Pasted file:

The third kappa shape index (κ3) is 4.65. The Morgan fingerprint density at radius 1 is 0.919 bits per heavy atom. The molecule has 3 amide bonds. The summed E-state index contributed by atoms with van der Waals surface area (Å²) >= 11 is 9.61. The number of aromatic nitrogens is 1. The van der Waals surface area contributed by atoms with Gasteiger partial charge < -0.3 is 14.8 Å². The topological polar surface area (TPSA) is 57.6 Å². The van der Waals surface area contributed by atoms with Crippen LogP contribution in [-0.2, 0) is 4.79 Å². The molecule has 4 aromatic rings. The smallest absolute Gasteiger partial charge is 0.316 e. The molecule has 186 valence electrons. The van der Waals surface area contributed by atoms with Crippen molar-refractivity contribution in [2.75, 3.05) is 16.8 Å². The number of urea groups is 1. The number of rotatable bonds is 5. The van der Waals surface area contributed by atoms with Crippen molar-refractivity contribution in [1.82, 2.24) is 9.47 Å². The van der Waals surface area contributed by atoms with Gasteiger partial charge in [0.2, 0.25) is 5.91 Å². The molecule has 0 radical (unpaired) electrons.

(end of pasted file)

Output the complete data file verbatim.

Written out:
The third kappa shape index (κ3) is 4.65. The Morgan fingerprint density at radius 1 is 0.919 bits per heavy atom. The molecule has 3 amide bonds. The summed E-state index contributed by atoms with van der Waals surface area (Å²) >= 11 is 9.61. The number of aromatic nitrogens is 1. The van der Waals surface area contributed by atoms with Gasteiger partial charge < -0.3 is 14.8 Å². The topological polar surface area (TPSA) is 57.6 Å². The van der Waals surface area contributed by atoms with Crippen LogP contribution in [-0.2, 0) is 4.79 Å². The molecule has 4 aromatic rings. The smallest absolute Gasteiger partial charge is 0.316 e. The molecule has 186 valence electrons. The van der Waals surface area contributed by atoms with Crippen molar-refractivity contribution in [2.75, 3.05) is 16.8 Å². The number of urea groups is 1. The number of rotatable bonds is 5. The van der Waals surface area contributed by atoms with Crippen molar-refractivity contribution in [1.82, 2.24) is 9.47 Å². The van der Waals surface area contributed by atoms with Gasteiger partial charge in [0.2, 0.25) is 5.91 Å². The molecule has 0 radical (unpaired) electrons.